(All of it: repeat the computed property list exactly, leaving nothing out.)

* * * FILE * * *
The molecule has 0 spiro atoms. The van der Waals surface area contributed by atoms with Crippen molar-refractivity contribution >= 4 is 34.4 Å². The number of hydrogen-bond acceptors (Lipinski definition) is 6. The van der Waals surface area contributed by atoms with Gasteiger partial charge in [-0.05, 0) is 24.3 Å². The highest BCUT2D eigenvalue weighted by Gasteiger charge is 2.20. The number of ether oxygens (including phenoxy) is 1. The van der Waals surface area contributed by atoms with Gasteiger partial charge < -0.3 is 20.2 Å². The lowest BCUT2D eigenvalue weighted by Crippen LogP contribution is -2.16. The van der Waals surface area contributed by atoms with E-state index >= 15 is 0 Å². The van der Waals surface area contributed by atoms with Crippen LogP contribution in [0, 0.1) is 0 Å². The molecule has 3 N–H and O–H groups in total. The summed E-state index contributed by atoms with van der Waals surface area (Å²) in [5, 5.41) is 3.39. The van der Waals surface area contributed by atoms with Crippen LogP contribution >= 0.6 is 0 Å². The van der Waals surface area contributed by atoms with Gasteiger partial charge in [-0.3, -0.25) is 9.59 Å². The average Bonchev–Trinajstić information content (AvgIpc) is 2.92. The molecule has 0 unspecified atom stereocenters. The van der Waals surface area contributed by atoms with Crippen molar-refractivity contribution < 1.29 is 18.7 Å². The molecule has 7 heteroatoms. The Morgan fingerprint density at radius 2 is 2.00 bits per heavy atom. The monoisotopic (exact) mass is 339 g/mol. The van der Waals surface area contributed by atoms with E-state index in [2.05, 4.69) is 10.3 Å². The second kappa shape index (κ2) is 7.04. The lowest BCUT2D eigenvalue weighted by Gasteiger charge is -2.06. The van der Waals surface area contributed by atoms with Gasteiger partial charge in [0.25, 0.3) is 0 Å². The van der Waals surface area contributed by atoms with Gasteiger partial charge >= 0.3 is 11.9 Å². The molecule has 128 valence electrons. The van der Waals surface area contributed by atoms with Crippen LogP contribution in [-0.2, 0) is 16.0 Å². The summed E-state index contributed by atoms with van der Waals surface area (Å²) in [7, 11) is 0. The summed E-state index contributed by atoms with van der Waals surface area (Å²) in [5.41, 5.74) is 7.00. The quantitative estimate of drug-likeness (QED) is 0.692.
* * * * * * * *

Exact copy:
The molecule has 0 spiro atoms. The van der Waals surface area contributed by atoms with Crippen molar-refractivity contribution >= 4 is 34.4 Å². The number of hydrogen-bond acceptors (Lipinski definition) is 6. The van der Waals surface area contributed by atoms with Gasteiger partial charge in [-0.05, 0) is 24.3 Å². The highest BCUT2D eigenvalue weighted by Gasteiger charge is 2.20. The number of ether oxygens (including phenoxy) is 1. The van der Waals surface area contributed by atoms with Gasteiger partial charge < -0.3 is 20.2 Å². The lowest BCUT2D eigenvalue weighted by Crippen LogP contribution is -2.16. The van der Waals surface area contributed by atoms with E-state index >= 15 is 0 Å². The van der Waals surface area contributed by atoms with Crippen LogP contribution in [0, 0.1) is 0 Å². The molecule has 3 N–H and O–H groups in total. The summed E-state index contributed by atoms with van der Waals surface area (Å²) in [5, 5.41) is 3.39. The van der Waals surface area contributed by atoms with Crippen LogP contribution >= 0.6 is 0 Å². The van der Waals surface area contributed by atoms with Gasteiger partial charge in [-0.3, -0.25) is 9.59 Å². The average Bonchev–Trinajstić information content (AvgIpc) is 2.92. The molecule has 0 unspecified atom stereocenters. The van der Waals surface area contributed by atoms with Crippen molar-refractivity contribution < 1.29 is 18.7 Å². The molecule has 7 heteroatoms. The Morgan fingerprint density at radius 2 is 2.00 bits per heavy atom. The monoisotopic (exact) mass is 339 g/mol. The van der Waals surface area contributed by atoms with E-state index in [2.05, 4.69) is 10.3 Å². The second kappa shape index (κ2) is 7.04. The lowest BCUT2D eigenvalue weighted by Gasteiger charge is -2.06. The van der Waals surface area contributed by atoms with Gasteiger partial charge in [0.25, 0.3) is 0 Å². The van der Waals surface area contributed by atoms with Gasteiger partial charge >= 0.3 is 11.9 Å². The molecule has 128 valence electrons. The van der Waals surface area contributed by atoms with Crippen LogP contribution in [-0.2, 0) is 16.0 Å². The summed E-state index contributed by atoms with van der Waals surface area (Å²) in [7, 11) is 0. The summed E-state index contributed by atoms with van der Waals surface area (Å²) in [5.41, 5.74) is 7.00. The quantitative estimate of drug-likeness (QED) is 0.692.